For specified substances, IAAF rules allow for lesser bans of no more than two years, or even just a reprimand and no ban, if athletes can prove they weren’t at fault or negligent.

To impose a four-year ban, the rules require authorities to establish that athletes intentionally cheated. But AK appears to have discounted the chemist’s testimony. In the letter it sent to Manunga announcing her ban, AK said there was no “plausible explanation” for using furosemide and that the federation “can only infer” she took it intentionally as a masking agent.

Last year, Serbia’s athletics federation imposed a two-year ban on 800m runner Nemanja Kojic for the same substance. He can return to competition in 2017; Sakari and Manunga were banned until 2019.

They said they visited Mwangi’s first-floor office together, seeking news of their case. During that meeting, they said, he asked for the bribe, dangling the possibility of shaving time off their bans.

Both athletes say they are sure of the date of that meeting — Oct. 16 — because, they say, they went to the KCB bank together later that day to open accounts and deposit 600,000 Kenya shillings ($5,785) paid to each of them for being on Kenya’s team in the Bahamas.

“He was waiting for us to give him money, so that this ‘thing’ disappears,” Manunga said. “We left, kept quiet and later that’s when our names came out and we were told that we’ve been banned because we did not deliver that money.”

“He asked us if we could give him something. That’s what he said,” said Sakari. “He asked for money.”

Mwangi denied that he met privately with the athletes.

“Why we avoid those kinds of things is because we know athletes are fond of making any kind of claim,” he told AP.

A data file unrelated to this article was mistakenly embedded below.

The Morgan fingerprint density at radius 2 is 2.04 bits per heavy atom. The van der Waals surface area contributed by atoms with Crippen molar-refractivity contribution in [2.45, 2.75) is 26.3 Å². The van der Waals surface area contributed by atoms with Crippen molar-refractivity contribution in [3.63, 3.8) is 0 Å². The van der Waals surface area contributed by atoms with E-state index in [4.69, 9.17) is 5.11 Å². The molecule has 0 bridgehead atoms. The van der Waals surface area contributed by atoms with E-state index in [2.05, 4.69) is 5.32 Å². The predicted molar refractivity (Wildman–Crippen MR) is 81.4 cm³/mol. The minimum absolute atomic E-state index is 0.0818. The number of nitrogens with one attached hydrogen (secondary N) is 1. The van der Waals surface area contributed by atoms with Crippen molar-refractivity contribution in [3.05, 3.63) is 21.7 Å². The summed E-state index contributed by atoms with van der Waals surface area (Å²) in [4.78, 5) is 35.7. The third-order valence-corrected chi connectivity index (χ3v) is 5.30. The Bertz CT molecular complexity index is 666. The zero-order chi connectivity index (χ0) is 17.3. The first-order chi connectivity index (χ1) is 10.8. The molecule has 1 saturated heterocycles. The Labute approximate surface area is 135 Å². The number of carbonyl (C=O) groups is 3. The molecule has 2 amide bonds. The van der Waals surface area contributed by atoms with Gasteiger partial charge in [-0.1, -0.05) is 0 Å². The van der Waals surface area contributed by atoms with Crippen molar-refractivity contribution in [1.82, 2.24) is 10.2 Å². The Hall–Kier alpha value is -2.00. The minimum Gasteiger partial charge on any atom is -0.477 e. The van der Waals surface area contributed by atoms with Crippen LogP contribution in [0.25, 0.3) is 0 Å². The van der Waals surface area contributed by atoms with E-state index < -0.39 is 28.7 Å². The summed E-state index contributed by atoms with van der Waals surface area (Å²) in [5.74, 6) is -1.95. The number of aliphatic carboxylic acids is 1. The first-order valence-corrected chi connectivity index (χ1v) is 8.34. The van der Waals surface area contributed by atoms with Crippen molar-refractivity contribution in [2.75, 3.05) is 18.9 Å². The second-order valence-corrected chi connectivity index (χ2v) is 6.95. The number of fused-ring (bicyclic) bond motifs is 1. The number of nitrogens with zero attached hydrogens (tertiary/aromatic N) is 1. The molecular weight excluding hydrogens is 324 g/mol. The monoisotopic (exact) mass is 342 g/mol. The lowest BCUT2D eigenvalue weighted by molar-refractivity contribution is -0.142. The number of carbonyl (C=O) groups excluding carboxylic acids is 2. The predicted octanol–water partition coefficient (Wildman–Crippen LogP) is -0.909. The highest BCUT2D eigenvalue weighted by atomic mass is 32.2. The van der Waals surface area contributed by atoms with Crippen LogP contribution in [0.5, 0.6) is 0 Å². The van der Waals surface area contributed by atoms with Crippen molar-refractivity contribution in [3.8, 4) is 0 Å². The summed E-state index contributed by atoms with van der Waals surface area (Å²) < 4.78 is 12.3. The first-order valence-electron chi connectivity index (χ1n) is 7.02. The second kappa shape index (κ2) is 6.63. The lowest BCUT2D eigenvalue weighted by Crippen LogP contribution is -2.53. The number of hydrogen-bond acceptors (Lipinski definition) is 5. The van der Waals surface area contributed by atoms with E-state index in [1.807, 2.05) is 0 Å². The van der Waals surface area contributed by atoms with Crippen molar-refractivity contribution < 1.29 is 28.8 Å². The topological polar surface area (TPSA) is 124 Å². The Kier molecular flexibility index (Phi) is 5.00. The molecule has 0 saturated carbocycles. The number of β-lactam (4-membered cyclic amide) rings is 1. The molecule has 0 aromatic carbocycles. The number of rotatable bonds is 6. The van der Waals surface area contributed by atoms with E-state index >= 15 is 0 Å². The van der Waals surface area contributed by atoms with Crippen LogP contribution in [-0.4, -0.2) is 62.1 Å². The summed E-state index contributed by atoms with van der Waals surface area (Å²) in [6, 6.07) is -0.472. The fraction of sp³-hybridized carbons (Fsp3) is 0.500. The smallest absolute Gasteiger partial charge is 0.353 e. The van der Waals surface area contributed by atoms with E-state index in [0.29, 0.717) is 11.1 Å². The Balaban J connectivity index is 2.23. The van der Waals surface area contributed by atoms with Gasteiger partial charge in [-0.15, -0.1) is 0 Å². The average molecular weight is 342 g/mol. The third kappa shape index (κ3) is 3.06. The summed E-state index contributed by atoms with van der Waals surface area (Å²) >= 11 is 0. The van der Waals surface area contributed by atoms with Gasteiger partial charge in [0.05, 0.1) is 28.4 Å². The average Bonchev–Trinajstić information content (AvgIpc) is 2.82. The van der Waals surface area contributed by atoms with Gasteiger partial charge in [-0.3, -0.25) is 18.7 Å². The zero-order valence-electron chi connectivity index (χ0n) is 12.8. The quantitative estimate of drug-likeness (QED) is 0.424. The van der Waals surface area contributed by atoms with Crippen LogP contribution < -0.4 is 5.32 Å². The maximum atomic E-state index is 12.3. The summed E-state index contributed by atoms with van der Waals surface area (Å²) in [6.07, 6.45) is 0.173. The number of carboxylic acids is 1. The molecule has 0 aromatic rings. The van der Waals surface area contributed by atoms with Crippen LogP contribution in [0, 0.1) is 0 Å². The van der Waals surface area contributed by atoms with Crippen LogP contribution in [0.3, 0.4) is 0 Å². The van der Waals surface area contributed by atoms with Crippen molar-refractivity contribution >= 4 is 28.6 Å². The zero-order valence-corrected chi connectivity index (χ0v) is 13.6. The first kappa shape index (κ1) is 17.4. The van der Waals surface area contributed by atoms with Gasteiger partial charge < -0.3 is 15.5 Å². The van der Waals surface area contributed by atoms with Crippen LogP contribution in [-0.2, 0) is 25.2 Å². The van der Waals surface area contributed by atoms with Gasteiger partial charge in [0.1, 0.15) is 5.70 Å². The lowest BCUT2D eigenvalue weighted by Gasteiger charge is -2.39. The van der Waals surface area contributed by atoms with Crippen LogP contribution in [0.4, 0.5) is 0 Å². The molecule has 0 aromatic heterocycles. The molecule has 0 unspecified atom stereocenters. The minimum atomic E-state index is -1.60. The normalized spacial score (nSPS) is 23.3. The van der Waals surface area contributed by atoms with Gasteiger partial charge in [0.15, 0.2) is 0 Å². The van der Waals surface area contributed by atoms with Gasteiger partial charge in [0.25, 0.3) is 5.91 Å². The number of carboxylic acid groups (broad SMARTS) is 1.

“It is not possible to give anyone money to meddle with your case,” he added. “I will contact the athletes officially and I will ask the athletes to come, the two of them, and like I said they are police officers, so we will have to involve the police force.”

Soliciting a bribe is a crime in Kenya.

The athletes have told their story privately to the Professional Athletics Association of Kenya, an advocacy group of Kenyan runners. The association’s secretary, Julius Ndegwa, said Sakari and Manunga came to see him and a lawyer in January.

The athletes spoke to AP in an on-camera interview in Embu, a ramshackle town 130 kilometers (80 miles) northeast of Nairobi where they were housed in police accommodation.

Sakari also raced at the 2012 London Olympics and 2009 Worlds. In Beijing, she competed under the name Zakary, but Sakari is her preferred spelling. She indicated that she is now done with athletics, because she will be 33 when her ban expires.

Manunga, 23, said she would have paid to return sooner to competition.

“For me, those four years are too many,” she said. “If I had the money, I’d have paid. But I didn’t have it. So I just left.”

MORE: Kenya marathon runner-up arrested for cheating in race